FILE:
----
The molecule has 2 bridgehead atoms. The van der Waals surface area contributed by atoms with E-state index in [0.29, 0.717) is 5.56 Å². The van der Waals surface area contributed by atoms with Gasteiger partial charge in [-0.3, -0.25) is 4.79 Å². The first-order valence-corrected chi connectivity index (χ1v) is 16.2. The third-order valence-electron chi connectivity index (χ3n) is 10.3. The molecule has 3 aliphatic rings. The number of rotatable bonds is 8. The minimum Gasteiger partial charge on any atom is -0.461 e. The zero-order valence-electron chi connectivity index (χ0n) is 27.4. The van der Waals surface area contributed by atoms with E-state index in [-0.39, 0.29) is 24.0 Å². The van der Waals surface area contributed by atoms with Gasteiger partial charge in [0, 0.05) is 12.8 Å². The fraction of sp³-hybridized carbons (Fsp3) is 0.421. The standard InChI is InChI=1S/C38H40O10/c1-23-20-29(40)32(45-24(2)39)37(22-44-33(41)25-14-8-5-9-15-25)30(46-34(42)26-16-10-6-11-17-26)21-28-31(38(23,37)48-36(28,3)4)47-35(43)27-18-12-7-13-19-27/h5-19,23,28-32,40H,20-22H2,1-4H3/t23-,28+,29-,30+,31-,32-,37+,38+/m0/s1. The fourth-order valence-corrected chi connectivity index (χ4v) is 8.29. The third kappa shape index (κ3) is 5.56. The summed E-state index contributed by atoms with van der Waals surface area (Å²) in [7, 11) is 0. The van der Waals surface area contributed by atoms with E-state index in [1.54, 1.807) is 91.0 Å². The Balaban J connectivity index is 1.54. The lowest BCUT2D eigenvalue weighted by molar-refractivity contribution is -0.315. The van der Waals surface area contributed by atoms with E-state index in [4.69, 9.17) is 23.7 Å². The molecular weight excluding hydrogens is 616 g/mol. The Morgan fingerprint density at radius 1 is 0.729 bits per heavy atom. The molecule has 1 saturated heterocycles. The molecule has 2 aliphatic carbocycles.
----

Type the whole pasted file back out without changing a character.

The molecule has 2 bridgehead atoms. The van der Waals surface area contributed by atoms with E-state index in [0.29, 0.717) is 5.56 Å². The van der Waals surface area contributed by atoms with Gasteiger partial charge in [-0.3, -0.25) is 4.79 Å². The first-order valence-corrected chi connectivity index (χ1v) is 16.2. The third-order valence-electron chi connectivity index (χ3n) is 10.3. The molecule has 3 aliphatic rings. The number of rotatable bonds is 8. The minimum Gasteiger partial charge on any atom is -0.461 e. The zero-order valence-electron chi connectivity index (χ0n) is 27.4. The van der Waals surface area contributed by atoms with E-state index in [-0.39, 0.29) is 24.0 Å². The van der Waals surface area contributed by atoms with Gasteiger partial charge in [0, 0.05) is 12.8 Å². The fraction of sp³-hybridized carbons (Fsp3) is 0.421. The standard InChI is InChI=1S/C38H40O10/c1-23-20-29(40)32(45-24(2)39)37(22-44-33(41)25-14-8-5-9-15-25)30(46-34(42)26-16-10-6-11-17-26)21-28-31(38(23,37)48-36(28,3)4)47-35(43)27-18-12-7-13-19-27/h5-19,23,28-32,40H,20-22H2,1-4H3/t23-,28+,29-,30+,31-,32-,37+,38+/m0/s1. The fourth-order valence-corrected chi connectivity index (χ4v) is 8.29. The third kappa shape index (κ3) is 5.56. The summed E-state index contributed by atoms with van der Waals surface area (Å²) in [7, 11) is 0. The van der Waals surface area contributed by atoms with E-state index in [1.54, 1.807) is 91.0 Å². The Balaban J connectivity index is 1.54. The lowest BCUT2D eigenvalue weighted by molar-refractivity contribution is -0.315. The van der Waals surface area contributed by atoms with E-state index in [4.69, 9.17) is 23.7 Å². The molecular weight excluding hydrogens is 616 g/mol. The Morgan fingerprint density at radius 1 is 0.729 bits per heavy atom. The molecule has 1 saturated heterocycles. The molecule has 2 aliphatic carbocycles.